Author: Carrie Lauth
If you’re feeling frustrated with breastfeeding, remind yourself of why you wanted to nurse your baby in the first place, then run – don’t walk – to find the help you need to continue to breastfeed.
Here are some of the benefits of breastfeeding your baby.
1. Breastfeeding creates a strong emotional bond between Mom and baby. Breastfeeding can even help you be a better Mom – when you breastfeed, your body is stimulated to create the mothering hormones, prolactin and oxytocin, which can help you feel relaxed and calm. These hormones even make you feel less stressed and more rested despite sleep deprivation!
2. Breastfeeding can create a calmer baby too. The regular skin-to-skin contact that breastfeeding provides helps reduce the stress baby feels of having left the womb.
3. If your baby is experiencing discomfort or pain, the closeness of breastfeeding can help as well. Besides physical closeness, breast milk contains endorphins that help suppress any pain your baby feels.
4. Breastfed babies are healthier. According to many studies, breastfeeding your baby can help reduce food allergies, eczema, asthma, prolonged colds, childhood cancers, bronchitis, diaper rashes, and many other conditions.
5. Breastfeeding mothers can also be healthier. They have lower rates of breast, ovarian, uterine, and endometrial cancers, as well as a reduced risk of developing osteoporosis.
5. Breastfed babies are smarter. Some studies show that breastfeeding can increase an infant’s IQ, and there is evidence that breastfed children achieve higher on developmental tests.
6. Breastfeeding mothers lose weight more quickly. If you’re anxious to shed those pregnancy pounds, stick with breastfeeding. Breastfeeding helps the uterus return to its pre-pregnancy size faster than if you don’t breastfeed. Breastfeeding also increases the level of the hormone prolactin which speeds up post-partum weight loss.
If you’re having breastfeeding frustrations, here are some places you can find the support you need.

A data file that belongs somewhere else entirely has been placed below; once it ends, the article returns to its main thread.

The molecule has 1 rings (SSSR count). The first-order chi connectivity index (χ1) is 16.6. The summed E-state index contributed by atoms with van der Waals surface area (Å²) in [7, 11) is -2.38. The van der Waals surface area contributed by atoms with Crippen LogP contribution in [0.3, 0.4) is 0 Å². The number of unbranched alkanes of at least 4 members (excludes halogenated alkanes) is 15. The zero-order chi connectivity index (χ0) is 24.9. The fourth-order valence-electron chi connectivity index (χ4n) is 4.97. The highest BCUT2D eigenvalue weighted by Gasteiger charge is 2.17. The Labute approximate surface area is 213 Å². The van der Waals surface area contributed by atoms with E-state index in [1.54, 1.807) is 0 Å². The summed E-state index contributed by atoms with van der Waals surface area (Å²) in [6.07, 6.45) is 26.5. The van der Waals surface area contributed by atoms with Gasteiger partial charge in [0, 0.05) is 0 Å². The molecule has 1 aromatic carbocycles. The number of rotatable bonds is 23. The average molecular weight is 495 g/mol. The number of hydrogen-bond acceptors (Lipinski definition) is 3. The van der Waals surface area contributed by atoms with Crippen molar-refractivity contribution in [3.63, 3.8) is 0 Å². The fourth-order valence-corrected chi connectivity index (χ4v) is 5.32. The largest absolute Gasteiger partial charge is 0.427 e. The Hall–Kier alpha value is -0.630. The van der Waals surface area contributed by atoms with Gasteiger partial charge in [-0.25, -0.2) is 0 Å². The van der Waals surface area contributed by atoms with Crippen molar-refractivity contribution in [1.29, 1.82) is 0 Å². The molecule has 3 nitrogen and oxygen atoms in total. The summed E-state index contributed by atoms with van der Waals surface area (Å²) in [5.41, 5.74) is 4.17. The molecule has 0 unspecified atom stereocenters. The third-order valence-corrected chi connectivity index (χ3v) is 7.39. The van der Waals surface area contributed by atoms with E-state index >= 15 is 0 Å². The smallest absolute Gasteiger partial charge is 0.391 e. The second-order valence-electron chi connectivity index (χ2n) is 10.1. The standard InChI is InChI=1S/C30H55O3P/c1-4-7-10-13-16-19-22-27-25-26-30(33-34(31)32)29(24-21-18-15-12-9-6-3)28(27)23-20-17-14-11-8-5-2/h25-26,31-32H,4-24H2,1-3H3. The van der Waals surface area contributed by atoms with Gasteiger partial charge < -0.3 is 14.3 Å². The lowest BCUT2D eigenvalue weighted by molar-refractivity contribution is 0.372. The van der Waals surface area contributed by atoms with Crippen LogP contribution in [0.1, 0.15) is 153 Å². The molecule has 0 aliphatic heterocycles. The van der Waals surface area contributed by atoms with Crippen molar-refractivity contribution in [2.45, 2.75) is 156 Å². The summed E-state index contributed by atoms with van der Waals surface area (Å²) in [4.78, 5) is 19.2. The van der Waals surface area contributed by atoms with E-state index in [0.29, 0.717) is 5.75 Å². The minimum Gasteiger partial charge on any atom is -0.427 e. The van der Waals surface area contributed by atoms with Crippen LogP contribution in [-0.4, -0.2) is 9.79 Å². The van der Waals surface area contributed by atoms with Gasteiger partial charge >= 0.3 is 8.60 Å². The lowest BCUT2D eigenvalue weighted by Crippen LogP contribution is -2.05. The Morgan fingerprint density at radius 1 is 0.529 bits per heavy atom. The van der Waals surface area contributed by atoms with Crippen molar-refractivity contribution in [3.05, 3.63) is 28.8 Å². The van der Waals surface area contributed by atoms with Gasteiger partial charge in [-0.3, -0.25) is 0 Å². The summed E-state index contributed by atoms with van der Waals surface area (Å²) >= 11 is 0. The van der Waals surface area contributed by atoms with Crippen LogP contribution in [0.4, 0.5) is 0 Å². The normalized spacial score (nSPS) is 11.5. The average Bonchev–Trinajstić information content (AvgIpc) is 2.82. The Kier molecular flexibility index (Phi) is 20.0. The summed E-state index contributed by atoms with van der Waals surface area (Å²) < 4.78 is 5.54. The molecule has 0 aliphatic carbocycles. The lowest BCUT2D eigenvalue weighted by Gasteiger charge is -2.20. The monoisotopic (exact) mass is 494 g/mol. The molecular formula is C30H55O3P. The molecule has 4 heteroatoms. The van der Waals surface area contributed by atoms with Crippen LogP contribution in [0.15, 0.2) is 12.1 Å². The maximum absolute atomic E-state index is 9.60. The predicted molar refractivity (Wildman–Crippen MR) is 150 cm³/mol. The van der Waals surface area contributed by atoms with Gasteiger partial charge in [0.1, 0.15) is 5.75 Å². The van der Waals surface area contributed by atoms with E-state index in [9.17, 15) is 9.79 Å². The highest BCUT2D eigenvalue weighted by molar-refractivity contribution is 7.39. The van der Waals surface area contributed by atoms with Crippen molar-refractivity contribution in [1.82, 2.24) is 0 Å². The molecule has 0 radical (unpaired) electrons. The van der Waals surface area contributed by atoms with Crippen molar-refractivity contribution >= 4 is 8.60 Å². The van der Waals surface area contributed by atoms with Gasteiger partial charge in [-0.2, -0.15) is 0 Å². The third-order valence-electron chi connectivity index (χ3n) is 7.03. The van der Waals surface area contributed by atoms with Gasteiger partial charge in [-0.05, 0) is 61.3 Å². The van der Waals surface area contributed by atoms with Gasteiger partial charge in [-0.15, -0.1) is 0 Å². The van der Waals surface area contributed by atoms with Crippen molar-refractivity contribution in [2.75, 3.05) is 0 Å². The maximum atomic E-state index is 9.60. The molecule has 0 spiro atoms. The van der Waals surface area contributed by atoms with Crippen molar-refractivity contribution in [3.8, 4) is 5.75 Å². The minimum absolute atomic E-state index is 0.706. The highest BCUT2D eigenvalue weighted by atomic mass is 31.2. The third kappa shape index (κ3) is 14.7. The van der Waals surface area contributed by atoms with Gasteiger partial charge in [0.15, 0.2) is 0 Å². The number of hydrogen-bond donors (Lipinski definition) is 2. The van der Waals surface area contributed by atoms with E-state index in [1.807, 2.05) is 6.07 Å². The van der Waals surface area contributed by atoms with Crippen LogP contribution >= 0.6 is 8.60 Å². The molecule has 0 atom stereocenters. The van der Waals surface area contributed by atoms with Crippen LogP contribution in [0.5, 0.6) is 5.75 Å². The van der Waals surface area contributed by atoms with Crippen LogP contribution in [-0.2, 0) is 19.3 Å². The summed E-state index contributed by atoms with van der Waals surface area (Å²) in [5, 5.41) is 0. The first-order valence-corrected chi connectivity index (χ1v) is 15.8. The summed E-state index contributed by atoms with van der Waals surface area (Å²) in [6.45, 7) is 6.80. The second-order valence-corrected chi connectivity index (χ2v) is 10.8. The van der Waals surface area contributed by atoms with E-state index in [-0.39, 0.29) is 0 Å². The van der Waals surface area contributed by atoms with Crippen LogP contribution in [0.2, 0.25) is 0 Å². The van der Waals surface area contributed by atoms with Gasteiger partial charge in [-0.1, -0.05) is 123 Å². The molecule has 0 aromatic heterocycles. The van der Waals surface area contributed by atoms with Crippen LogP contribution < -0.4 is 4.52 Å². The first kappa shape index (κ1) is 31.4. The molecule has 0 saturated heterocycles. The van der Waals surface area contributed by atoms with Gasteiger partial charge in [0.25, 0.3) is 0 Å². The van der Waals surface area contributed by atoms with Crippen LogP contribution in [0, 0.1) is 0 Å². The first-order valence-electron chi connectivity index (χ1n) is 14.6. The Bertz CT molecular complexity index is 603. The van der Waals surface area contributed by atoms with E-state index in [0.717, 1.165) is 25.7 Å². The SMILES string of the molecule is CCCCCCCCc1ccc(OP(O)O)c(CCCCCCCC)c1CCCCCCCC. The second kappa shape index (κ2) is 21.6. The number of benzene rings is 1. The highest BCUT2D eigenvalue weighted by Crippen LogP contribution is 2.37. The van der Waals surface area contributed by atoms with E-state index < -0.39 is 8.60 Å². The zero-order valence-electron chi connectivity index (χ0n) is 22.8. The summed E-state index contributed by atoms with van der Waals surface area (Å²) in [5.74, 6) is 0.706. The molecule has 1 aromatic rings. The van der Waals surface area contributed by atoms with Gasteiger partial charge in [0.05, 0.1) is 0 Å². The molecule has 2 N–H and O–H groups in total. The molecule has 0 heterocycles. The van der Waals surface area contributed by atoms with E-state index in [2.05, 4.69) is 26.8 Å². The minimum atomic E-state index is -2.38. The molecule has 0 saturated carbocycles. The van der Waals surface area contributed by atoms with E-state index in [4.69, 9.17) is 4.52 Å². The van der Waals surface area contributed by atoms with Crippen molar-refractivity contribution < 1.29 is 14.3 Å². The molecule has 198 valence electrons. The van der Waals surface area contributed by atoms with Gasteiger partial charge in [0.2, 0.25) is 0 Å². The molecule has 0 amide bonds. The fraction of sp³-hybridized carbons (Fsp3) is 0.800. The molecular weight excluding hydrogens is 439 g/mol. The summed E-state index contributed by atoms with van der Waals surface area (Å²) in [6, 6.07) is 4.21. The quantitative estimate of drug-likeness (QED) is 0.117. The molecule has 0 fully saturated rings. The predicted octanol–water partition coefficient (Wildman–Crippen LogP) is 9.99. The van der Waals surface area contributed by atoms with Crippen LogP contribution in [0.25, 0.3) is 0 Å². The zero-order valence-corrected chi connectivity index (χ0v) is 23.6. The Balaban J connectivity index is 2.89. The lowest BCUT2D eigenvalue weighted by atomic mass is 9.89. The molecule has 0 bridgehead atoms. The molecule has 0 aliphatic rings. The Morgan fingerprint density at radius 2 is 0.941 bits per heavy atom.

1. Remember that your doctor may not have the answers you need. If she can’t answer your questions, don’t give up – just look for help somewhere else.
2. Find someone who is specially trained to answer your breastfeeding questions, like a lactation specialist or a member of the International Board Certified Lactation Consultant (IBCLC).
3. You could also speak with a La Leche League Leader. These are volunteers who have been specially trained to help mothers with breastfeeding. They are also good listeners, and non-judgmental.
4. One of your best sources of help and support can be other mothers who have successfully breastfed their children. They can tell you about their experiences, and assure you that things you are experiencing are normal. They can also give you advice and tell you what worked for them.
If you’re not having problems with breastfeeding right now, it is still a good idea to learn what resources are available and where you can connect with other breastfeeding moms. If you ever do have concerns, you will know exactly where to go for help and won’t be tempted to give up breastfeeding your baby before you’re ready.
About the Author
For more information about breastfeeding, including tips, advice, mom’s stories and resources, go to the Breastfeeding Book